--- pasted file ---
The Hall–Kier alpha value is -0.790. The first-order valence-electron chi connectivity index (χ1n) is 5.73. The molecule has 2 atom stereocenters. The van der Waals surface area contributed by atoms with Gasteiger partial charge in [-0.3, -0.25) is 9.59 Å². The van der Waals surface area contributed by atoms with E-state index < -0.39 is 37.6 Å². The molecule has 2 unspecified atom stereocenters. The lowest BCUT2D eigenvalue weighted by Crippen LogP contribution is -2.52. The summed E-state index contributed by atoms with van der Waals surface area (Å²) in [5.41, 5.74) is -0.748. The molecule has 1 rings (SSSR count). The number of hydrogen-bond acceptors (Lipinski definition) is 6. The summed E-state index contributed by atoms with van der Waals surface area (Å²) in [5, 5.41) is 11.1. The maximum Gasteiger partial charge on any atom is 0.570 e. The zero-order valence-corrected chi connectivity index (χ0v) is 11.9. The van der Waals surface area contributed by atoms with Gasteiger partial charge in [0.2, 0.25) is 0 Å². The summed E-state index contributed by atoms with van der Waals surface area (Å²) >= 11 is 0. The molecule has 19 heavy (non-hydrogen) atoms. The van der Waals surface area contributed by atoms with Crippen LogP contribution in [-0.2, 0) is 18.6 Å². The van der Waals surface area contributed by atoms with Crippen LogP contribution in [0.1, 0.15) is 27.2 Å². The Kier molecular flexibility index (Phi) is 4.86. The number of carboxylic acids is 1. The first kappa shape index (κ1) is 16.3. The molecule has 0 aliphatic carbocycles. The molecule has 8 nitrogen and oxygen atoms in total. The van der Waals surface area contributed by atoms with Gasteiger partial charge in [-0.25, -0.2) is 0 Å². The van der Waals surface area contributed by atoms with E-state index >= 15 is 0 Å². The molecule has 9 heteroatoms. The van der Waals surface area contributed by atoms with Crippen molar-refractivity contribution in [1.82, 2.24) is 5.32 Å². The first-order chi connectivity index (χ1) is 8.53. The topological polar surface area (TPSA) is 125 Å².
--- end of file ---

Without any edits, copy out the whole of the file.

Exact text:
The Hall–Kier alpha value is -0.790. The first-order valence-electron chi connectivity index (χ1n) is 5.73. The molecule has 2 atom stereocenters. The van der Waals surface area contributed by atoms with Gasteiger partial charge in [-0.3, -0.25) is 9.59 Å². The van der Waals surface area contributed by atoms with E-state index < -0.39 is 37.6 Å². The molecule has 2 unspecified atom stereocenters. The lowest BCUT2D eigenvalue weighted by Crippen LogP contribution is -2.52. The summed E-state index contributed by atoms with van der Waals surface area (Å²) in [5.41, 5.74) is -0.748. The molecule has 1 rings (SSSR count). The number of hydrogen-bond acceptors (Lipinski definition) is 6. The summed E-state index contributed by atoms with van der Waals surface area (Å²) in [5, 5.41) is 11.1. The maximum Gasteiger partial charge on any atom is 0.570 e. The zero-order valence-corrected chi connectivity index (χ0v) is 11.9. The van der Waals surface area contributed by atoms with Gasteiger partial charge in [0.2, 0.25) is 0 Å². The summed E-state index contributed by atoms with van der Waals surface area (Å²) >= 11 is 0. The molecule has 19 heavy (non-hydrogen) atoms. The van der Waals surface area contributed by atoms with Crippen LogP contribution in [-0.2, 0) is 18.6 Å². The van der Waals surface area contributed by atoms with Crippen LogP contribution in [0.1, 0.15) is 27.2 Å². The Kier molecular flexibility index (Phi) is 4.86. The number of carboxylic acids is 1. The first kappa shape index (κ1) is 16.3. The molecule has 0 aliphatic carbocycles. The molecule has 8 nitrogen and oxygen atoms in total. The van der Waals surface area contributed by atoms with Gasteiger partial charge in [-0.25, -0.2) is 0 Å². The van der Waals surface area contributed by atoms with E-state index >= 15 is 0 Å². The molecule has 9 heteroatoms. The van der Waals surface area contributed by atoms with Crippen molar-refractivity contribution in [1.82, 2.24) is 5.32 Å². The first-order chi connectivity index (χ1) is 8.53. The topological polar surface area (TPSA) is 125 Å².